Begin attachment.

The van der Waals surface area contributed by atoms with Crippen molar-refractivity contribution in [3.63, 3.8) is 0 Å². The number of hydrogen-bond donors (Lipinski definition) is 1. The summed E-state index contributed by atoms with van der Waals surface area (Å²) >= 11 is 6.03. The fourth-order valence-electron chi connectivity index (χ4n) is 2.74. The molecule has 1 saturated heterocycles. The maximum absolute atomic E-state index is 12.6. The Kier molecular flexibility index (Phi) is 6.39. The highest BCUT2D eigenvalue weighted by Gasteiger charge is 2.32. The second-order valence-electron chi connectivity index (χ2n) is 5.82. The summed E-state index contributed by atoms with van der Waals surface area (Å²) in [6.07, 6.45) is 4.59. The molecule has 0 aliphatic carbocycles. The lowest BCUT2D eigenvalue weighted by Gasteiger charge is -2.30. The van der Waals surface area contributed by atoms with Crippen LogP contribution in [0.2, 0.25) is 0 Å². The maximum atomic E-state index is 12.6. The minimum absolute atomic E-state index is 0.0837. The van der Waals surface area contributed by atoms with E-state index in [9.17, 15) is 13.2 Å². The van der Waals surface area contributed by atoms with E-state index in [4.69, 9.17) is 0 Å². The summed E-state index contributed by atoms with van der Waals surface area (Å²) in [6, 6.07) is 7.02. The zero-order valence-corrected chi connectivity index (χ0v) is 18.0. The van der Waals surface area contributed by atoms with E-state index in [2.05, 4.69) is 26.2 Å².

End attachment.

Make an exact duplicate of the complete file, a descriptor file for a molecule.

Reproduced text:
The van der Waals surface area contributed by atoms with Crippen molar-refractivity contribution in [3.63, 3.8) is 0 Å². The number of hydrogen-bond donors (Lipinski definition) is 1. The summed E-state index contributed by atoms with van der Waals surface area (Å²) >= 11 is 6.03. The fourth-order valence-electron chi connectivity index (χ4n) is 2.74. The molecule has 1 saturated heterocycles. The maximum absolute atomic E-state index is 12.6. The Kier molecular flexibility index (Phi) is 6.39. The highest BCUT2D eigenvalue weighted by Gasteiger charge is 2.32. The second-order valence-electron chi connectivity index (χ2n) is 5.82. The summed E-state index contributed by atoms with van der Waals surface area (Å²) in [6.07, 6.45) is 4.59. The molecule has 0 aliphatic carbocycles. The lowest BCUT2D eigenvalue weighted by Gasteiger charge is -2.30. The van der Waals surface area contributed by atoms with Crippen LogP contribution in [0.2, 0.25) is 0 Å². The maximum atomic E-state index is 12.6. The minimum absolute atomic E-state index is 0.0837. The van der Waals surface area contributed by atoms with E-state index in [9.17, 15) is 13.2 Å². The van der Waals surface area contributed by atoms with E-state index in [4.69, 9.17) is 0 Å². The summed E-state index contributed by atoms with van der Waals surface area (Å²) in [6, 6.07) is 7.02. The zero-order valence-corrected chi connectivity index (χ0v) is 18.0. The van der Waals surface area contributed by atoms with E-state index in [2.05, 4.69) is 26.2 Å².